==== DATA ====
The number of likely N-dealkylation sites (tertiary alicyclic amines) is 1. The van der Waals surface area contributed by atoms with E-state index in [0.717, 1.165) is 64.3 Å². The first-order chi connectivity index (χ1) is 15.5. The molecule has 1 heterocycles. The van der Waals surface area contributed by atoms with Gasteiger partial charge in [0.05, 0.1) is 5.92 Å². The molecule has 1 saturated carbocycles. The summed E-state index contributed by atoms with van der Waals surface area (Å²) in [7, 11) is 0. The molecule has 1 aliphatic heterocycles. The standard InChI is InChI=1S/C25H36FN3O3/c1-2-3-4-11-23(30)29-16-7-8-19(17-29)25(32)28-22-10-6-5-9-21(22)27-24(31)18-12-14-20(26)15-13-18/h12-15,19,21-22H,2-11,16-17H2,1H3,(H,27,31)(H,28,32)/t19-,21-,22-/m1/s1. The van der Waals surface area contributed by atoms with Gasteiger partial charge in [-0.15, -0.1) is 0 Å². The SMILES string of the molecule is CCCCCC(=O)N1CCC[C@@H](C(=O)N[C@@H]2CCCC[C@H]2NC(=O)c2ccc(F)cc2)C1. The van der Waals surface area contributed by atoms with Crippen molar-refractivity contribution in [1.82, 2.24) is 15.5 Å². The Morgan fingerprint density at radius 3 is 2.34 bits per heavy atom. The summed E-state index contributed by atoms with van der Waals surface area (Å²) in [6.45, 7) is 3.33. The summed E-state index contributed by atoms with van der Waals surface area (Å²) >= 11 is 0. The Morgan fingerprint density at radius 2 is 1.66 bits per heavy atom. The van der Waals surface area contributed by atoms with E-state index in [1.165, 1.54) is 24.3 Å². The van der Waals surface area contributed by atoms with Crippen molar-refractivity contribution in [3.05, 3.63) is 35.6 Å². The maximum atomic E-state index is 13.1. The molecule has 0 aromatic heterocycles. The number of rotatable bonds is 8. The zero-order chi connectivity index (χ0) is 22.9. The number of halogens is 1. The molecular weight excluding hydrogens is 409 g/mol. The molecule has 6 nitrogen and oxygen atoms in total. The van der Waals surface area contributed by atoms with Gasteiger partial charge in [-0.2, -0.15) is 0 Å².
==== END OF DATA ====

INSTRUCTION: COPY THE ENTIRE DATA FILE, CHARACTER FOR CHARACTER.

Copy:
The number of likely N-dealkylation sites (tertiary alicyclic amines) is 1. The van der Waals surface area contributed by atoms with E-state index in [0.717, 1.165) is 64.3 Å². The first-order chi connectivity index (χ1) is 15.5. The molecule has 1 heterocycles. The van der Waals surface area contributed by atoms with Gasteiger partial charge in [0.05, 0.1) is 5.92 Å². The molecule has 1 saturated carbocycles. The summed E-state index contributed by atoms with van der Waals surface area (Å²) in [7, 11) is 0. The molecule has 1 aliphatic heterocycles. The standard InChI is InChI=1S/C25H36FN3O3/c1-2-3-4-11-23(30)29-16-7-8-19(17-29)25(32)28-22-10-6-5-9-21(22)27-24(31)18-12-14-20(26)15-13-18/h12-15,19,21-22H,2-11,16-17H2,1H3,(H,27,31)(H,28,32)/t19-,21-,22-/m1/s1. The van der Waals surface area contributed by atoms with Gasteiger partial charge in [-0.15, -0.1) is 0 Å². The SMILES string of the molecule is CCCCCC(=O)N1CCC[C@@H](C(=O)N[C@@H]2CCCC[C@H]2NC(=O)c2ccc(F)cc2)C1. The van der Waals surface area contributed by atoms with Crippen molar-refractivity contribution in [1.82, 2.24) is 15.5 Å². The Morgan fingerprint density at radius 3 is 2.34 bits per heavy atom. The summed E-state index contributed by atoms with van der Waals surface area (Å²) in [6.45, 7) is 3.33. The summed E-state index contributed by atoms with van der Waals surface area (Å²) >= 11 is 0. The Morgan fingerprint density at radius 2 is 1.66 bits per heavy atom. The van der Waals surface area contributed by atoms with E-state index in [1.165, 1.54) is 24.3 Å². The van der Waals surface area contributed by atoms with Crippen molar-refractivity contribution in [3.05, 3.63) is 35.6 Å². The maximum atomic E-state index is 13.1. The molecule has 0 aromatic heterocycles. The number of rotatable bonds is 8. The zero-order chi connectivity index (χ0) is 22.9. The number of halogens is 1. The molecular weight excluding hydrogens is 409 g/mol. The molecule has 6 nitrogen and oxygen atoms in total. The van der Waals surface area contributed by atoms with Gasteiger partial charge in [-0.2, -0.15) is 0 Å².